TECHNOLOGY APPROPRIATION PATTERNS AMONG E-TEENS

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CHAPTER THREE THEORETICAL FRAMEWORK

INTRODUCTION

This chapter looks at the foundational theoretical frameworks that were used in the development of the proposed conceptual model for e-teens’ use and appropriation of new media technologies. Theory is used to establish the relationship between or among constructs that explain a phenomenon by going beyond a local event and trying to connect it with similar events (Mertens 2005:2). A study investigating the use of new media technologies has linkage with theories in the communication field that depict how new media technologies are used and appropriated and what factors account for that. The Uses and Gratifications (U&G) theory, Technology Acceptance Model (TAM) and Model of Technology Appropriation (MTA) formed the basis of the study. Each theory is extensively discussed below.

 USES AND GRATIFICATIONS (U&G) THEORY

Before the Uses and Gratifications Theory, the reigning theory in mass media research was the Magic Bullet or Hypodermic Needle theory which considered the mass media as being all powerful and the audience being homogeneously helpless and susceptible to depictions in the media because they could not form their own opinions (McQuail & Windahl 1993). However, some researchers admit that the audience members have control over their media exposure and can therefore filter messages, thereby challenging the widely-held belief society had on the subject of the powerful effects of media messages (Ballard 2011:5). The U&G theory is one of the theories which was developed to challenge the notion researchers and theorists at the time held that the audience members were passive, uncritical and homogenous. The Uses and Gratifications Theory puts the audience at the centre of the media consumption equation and conceives them as rationale beings. As a result, users seek out media to meet specific needs and not the opposite which sees the media as a hypodermic needle, injecting its norms and depictions into audience who cannot make critical choices in relation to what the media depict. The theory assumes that audience members choose media to meet peculiar needs which are considered to be the motives for using media products and channels (Papacharissi & Mendelson 2007).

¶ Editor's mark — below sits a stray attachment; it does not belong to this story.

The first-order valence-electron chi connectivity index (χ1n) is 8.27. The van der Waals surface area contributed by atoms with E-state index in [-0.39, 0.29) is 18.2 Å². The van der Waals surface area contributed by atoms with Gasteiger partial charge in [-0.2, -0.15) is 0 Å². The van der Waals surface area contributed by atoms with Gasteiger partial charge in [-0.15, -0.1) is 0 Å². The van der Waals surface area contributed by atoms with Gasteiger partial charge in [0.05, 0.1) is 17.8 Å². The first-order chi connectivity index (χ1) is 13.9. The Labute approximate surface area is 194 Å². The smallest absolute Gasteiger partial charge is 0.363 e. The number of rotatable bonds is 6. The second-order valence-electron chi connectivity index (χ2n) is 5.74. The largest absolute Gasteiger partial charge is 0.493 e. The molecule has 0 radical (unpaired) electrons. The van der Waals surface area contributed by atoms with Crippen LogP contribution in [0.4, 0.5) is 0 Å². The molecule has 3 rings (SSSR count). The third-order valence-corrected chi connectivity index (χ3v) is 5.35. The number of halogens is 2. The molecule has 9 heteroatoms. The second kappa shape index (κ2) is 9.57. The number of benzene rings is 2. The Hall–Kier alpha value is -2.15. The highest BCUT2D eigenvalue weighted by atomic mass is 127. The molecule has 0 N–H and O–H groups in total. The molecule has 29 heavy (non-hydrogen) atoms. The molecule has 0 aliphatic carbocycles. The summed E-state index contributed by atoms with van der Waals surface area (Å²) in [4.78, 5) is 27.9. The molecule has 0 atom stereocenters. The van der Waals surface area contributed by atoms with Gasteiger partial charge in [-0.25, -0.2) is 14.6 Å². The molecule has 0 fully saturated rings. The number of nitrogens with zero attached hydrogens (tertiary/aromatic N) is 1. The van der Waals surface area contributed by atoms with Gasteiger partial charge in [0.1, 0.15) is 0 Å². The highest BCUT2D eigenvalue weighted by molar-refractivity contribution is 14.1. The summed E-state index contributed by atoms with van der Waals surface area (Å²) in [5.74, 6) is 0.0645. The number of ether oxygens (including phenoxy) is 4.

Core assumptions of U&G theory

The Uses and Gratifications Theory deals with the use of media instead of media’s impact on the audience. According to Blumler and Katz (1974) media audiences are active and their media use goal-oriented. People also choose a particular medium over others for their own gratification or satisfaction (Brandtzæg & Heim 2009). The basic assumptions of the theory are that audience members are conscious of their taste and preferences and can recognise and point out their reasons for media use; media use is, hence, goal-directed; media consumption can fulfil a wide range of needs; and the audience are active in selecting those which will fulfil particular needs. In a general sense, this theory identifies psychological orientation needs, motives and gratifications as the main reasons for media use and tries to make the attempt to explain how individuals, groups and the society use media and what functions the media performs in their lives (Severin & Tankard 2001).
In their initial statement, Blumler and Katz’s Uses and Gratifications Theory outlined five major values according to Cummings (2008):
a) The audience is an active user of mass media.
b) Each user must detect which medium best gratifies his or her needs for a specified use.
c) Media cannot satisfy all human needs; there is a competition with the other sources of gratification.
d) Empirical experience can help determine the goals of mass media consumers since users are self-aware enough to accurately describe their motivation.
e) Judgment about the cultural relevance of mass media must be withheld in order to avoid speculation on popular culture.